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RE: [Solved] RE: Differences between identical strings in Emacs lisp

From: Jürgen Hartmann
Subject: RE: [Solved] RE: Differences between identical strings in Emacs lisp
Date: Tue, 7 Apr 2015 19:02:38 +0200

Thank you for your comments and your caring advises, Eli Zaretskii:

> May I ask why you need to mess with unibyte strings?  (Your original
> message doesn't seem to present a real problem, just something that
> puzzled you.)

That's right: I was trying to learn something about the basic Lisp data types
and their constants and, as a side effect, trying to understand some of these
"cryptic" read and write sequences that one sees in Emacs from time to time.
Doing so it was "\xBA" that unnoticeable lured me into the land of the
unicode strings. And being there, as you warn below, the confusion started.

First I thought that some hidden decoding based on some charsets or coding
systems occurs. But now--thanks to Pascal Bourguignon and you--I know the
enemy, or at least its name.

>> In seams that one can use "\u00BA" to achieve this in a string constant;
>> it
>> evaluates to a multibyte string containing the integer 186:
>>    "\u00BA"
>>    --> "º"
> Why can't you simply use the º character? why do you need to use its
> codepoint?

Of course this would be possible. As said above, the focus here lies in the
rather abstract Lisp topic, namely the conversion a hex code-point to a

>> ... For example the constant "\x3FFFBA" is an unibyte string
>> containing the integer 186:
>>    "\x3FFFBA"
>>    --> "\272"
> "Contains" is incorrect here.  That constant _represents_ a raw byte
> whose value is 186.  Emacs goes out of its way under the hood to show
> you 186 when the buffer or string contains 0x3FFFBA.

What is the correct parlance here: Is it correct to say that the constant
"\x3FFFBA\x3FFFBB\x3FFFBC" is not a string because it does not contain (?)
any characters; rather it is just a sequence of raw bytes?

>> ...
>> This seems to be an undocumented feature.
> It's barely documented in the node "Text Representations" in the ELisp
> manual.

I knew that, and that the range [#x3FFF80..#x3FFFFF] of code-points is used
for the multibyte representation of raw bytes I learned from section "32.3
Converting Text Representations". My surprise concerning the behavior of
"\x3FFFBA" refers to the fact, that it is a unibyte string--from the sentence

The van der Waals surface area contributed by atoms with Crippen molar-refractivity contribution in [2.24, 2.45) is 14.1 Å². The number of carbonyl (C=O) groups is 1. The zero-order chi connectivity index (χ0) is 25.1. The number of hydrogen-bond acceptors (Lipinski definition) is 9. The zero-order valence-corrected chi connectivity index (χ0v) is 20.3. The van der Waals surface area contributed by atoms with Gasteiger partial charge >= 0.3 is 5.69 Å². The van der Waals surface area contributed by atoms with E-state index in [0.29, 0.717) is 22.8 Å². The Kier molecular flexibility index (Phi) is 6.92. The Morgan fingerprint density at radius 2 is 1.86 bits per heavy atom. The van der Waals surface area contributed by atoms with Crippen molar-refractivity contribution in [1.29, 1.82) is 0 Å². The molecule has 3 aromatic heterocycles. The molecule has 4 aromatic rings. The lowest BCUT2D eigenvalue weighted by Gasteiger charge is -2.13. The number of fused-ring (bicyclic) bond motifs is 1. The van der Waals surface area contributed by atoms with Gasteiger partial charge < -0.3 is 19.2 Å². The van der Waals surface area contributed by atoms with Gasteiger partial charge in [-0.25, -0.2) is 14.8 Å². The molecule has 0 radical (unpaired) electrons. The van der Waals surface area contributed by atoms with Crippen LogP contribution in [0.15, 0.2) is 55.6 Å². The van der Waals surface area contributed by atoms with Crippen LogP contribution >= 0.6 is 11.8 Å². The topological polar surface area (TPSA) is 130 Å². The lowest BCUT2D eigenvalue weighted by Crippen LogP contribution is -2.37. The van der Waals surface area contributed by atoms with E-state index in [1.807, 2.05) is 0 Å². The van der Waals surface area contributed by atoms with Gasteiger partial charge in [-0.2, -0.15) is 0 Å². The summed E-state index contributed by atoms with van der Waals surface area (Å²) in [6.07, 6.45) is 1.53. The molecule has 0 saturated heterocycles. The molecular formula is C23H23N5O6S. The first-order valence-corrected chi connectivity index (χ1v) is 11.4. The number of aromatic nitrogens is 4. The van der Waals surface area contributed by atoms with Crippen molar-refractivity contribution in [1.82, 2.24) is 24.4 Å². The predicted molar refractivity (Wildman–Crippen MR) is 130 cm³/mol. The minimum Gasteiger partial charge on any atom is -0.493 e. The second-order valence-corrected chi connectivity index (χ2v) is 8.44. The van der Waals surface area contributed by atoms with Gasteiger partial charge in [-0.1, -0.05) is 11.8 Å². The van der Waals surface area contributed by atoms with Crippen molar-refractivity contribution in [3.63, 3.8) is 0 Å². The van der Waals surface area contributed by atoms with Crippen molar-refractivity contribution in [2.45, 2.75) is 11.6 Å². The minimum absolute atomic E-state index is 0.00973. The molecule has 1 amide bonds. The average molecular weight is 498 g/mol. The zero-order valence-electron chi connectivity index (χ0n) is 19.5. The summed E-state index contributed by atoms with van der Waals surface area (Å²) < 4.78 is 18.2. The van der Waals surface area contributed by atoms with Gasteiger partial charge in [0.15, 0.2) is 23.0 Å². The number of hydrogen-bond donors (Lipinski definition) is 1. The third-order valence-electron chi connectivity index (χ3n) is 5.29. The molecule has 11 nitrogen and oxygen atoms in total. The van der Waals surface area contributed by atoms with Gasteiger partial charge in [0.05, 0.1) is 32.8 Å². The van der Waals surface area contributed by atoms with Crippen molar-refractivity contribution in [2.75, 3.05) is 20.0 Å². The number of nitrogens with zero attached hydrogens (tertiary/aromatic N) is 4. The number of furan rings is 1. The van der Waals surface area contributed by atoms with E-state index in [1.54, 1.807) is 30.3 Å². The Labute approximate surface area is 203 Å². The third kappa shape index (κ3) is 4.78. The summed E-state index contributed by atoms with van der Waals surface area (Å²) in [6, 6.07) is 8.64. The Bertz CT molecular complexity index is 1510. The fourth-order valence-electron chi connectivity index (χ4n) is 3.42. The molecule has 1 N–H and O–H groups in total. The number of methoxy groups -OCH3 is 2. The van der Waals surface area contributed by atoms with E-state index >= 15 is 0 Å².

"But beware:..." in section " Non-ASCII Characters in Strings" of the
ELisp manual I thought it would be different. (But this was just my faulty

> This is a tricky issue, so you are well advised to stay away of
> unibyte strings as much as you can, for your sanity's sake.

It was not my fault--"\xBA" is the bad guy.

>> ...
> Don't try to learn about unibyte/multibyte strings using ASCII
> characters as examples, because ASCII is treated specially for obvious
> reasons.


> ...
> Yes, and therefore you don't need to consider the multibyte property.
>> ...
> As they should: you are comparing a character with a raw byte.
>> ... definition of the term character according to which a character
>> actually
>> _is_ that integer (cf. lisp manual, section "2.3.3 Character Type").
> It is an integer, but note that no one told you anywhere that a raw
> byte is a character.  It's a raw byte.

Ah, that seems to be the key: raw bytes are not characters. (Up to now I
thought that raw bytes are a special set of characters that have different
representations in unibyte and multibyte contexts.) This distinction removes
all the apparent ambiguities.

In spite of my previous promise not to try to learn something about the
unibyte/multibyte topic from ASCII, I shily dare to ask another question in
this context (don't beat me): Does the A in the unibyte string "A" represent
a character or a raw byte? Or both? In the latter case, is this that special
treatment of ASCII you talked about before?

> I'd still suggest that you try as much as you can not to use unibyte
> strings in your Lisp applications.  That way lies madness.

I will try to follow that advice--and I hope that it is not too late...

So, thank you very much for your enlightening answers.



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